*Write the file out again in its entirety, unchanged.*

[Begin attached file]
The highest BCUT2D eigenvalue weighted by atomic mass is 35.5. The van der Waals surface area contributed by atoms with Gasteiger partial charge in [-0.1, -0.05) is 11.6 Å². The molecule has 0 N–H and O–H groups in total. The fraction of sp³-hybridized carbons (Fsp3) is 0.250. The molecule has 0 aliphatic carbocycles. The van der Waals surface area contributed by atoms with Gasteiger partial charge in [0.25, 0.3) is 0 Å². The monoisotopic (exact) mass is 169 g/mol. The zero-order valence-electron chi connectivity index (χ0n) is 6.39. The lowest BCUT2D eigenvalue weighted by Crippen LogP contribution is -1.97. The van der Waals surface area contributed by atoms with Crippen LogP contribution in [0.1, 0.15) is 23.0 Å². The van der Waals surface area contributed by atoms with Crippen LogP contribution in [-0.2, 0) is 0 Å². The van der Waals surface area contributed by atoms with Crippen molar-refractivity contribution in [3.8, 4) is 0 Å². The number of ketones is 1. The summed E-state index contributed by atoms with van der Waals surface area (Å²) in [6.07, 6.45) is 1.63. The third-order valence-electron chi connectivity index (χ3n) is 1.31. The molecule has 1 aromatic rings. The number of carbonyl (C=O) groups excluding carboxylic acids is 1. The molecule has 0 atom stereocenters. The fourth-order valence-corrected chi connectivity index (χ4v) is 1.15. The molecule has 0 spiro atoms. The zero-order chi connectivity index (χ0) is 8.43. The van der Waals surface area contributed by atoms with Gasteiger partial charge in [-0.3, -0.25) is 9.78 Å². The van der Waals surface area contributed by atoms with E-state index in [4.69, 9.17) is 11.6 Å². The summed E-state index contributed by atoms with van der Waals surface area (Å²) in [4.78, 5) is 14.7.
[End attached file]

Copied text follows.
The highest BCUT2D eigenvalue weighted by atomic mass is 35.5. The van der Waals surface area contributed by atoms with Gasteiger partial charge in [-0.1, -0.05) is 11.6 Å². The molecule has 0 N–H and O–H groups in total. The fraction of sp³-hybridized carbons (Fsp3) is 0.250. The molecule has 0 aliphatic carbocycles. The van der Waals surface area contributed by atoms with Gasteiger partial charge in [0.25, 0.3) is 0 Å². The monoisotopic (exact) mass is 169 g/mol. The zero-order valence-electron chi connectivity index (χ0n) is 6.39. The lowest BCUT2D eigenvalue weighted by Crippen LogP contribution is -1.97. The van der Waals surface area contributed by atoms with Crippen LogP contribution in [0.1, 0.15) is 23.0 Å². The van der Waals surface area contributed by atoms with Crippen LogP contribution in [-0.2, 0) is 0 Å². The van der Waals surface area contributed by atoms with Crippen molar-refractivity contribution in [3.8, 4) is 0 Å². The number of ketones is 1. The summed E-state index contributed by atoms with van der Waals surface area (Å²) in [6.07, 6.45) is 1.63. The third-order valence-electron chi connectivity index (χ3n) is 1.31. The molecule has 1 aromatic rings. The number of carbonyl (C=O) groups excluding carboxylic acids is 1. The molecule has 0 atom stereocenters. The fourth-order valence-corrected chi connectivity index (χ4v) is 1.15. The molecule has 0 spiro atoms. The zero-order chi connectivity index (χ0) is 8.43. The van der Waals surface area contributed by atoms with Gasteiger partial charge in [-0.3, -0.25) is 9.78 Å². The van der Waals surface area contributed by atoms with E-state index in [4.69, 9.17) is 11.6 Å². The summed E-state index contributed by atoms with van der Waals surface area (Å²) in [4.78, 5) is 14.7.